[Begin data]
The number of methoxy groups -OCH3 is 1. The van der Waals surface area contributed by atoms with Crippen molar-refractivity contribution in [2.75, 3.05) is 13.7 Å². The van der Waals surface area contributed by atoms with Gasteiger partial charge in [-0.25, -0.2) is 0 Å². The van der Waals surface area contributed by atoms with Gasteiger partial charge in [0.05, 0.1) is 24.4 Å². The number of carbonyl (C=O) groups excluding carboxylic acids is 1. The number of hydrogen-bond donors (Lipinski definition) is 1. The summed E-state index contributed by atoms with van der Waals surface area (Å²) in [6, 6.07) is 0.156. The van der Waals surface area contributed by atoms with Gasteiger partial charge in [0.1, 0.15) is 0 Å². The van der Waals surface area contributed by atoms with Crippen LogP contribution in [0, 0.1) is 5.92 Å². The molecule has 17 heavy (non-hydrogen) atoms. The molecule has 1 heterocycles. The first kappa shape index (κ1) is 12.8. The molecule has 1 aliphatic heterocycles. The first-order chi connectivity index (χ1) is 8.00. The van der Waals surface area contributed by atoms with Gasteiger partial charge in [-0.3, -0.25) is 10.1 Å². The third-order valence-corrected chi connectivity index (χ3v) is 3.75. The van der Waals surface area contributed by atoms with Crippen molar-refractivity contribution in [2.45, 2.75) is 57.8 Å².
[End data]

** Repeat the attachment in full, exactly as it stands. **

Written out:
The number of methoxy groups -OCH3 is 1. The van der Waals surface area contributed by atoms with Crippen molar-refractivity contribution in [2.75, 3.05) is 13.7 Å². The van der Waals surface area contributed by atoms with Gasteiger partial charge in [-0.25, -0.2) is 0 Å². The van der Waals surface area contributed by atoms with Gasteiger partial charge in [0.05, 0.1) is 24.4 Å². The number of carbonyl (C=O) groups excluding carboxylic acids is 1. The number of hydrogen-bond donors (Lipinski definition) is 1. The summed E-state index contributed by atoms with van der Waals surface area (Å²) in [6, 6.07) is 0.156. The van der Waals surface area contributed by atoms with Gasteiger partial charge in [0.1, 0.15) is 0 Å². The van der Waals surface area contributed by atoms with Crippen LogP contribution in [0, 0.1) is 5.92 Å². The molecule has 17 heavy (non-hydrogen) atoms. The molecule has 1 heterocycles. The first kappa shape index (κ1) is 12.8. The molecule has 1 aliphatic heterocycles. The first-order chi connectivity index (χ1) is 8.00. The van der Waals surface area contributed by atoms with Gasteiger partial charge in [-0.3, -0.25) is 10.1 Å². The third-order valence-corrected chi connectivity index (χ3v) is 3.75. The van der Waals surface area contributed by atoms with Crippen molar-refractivity contribution in [2.45, 2.75) is 57.8 Å².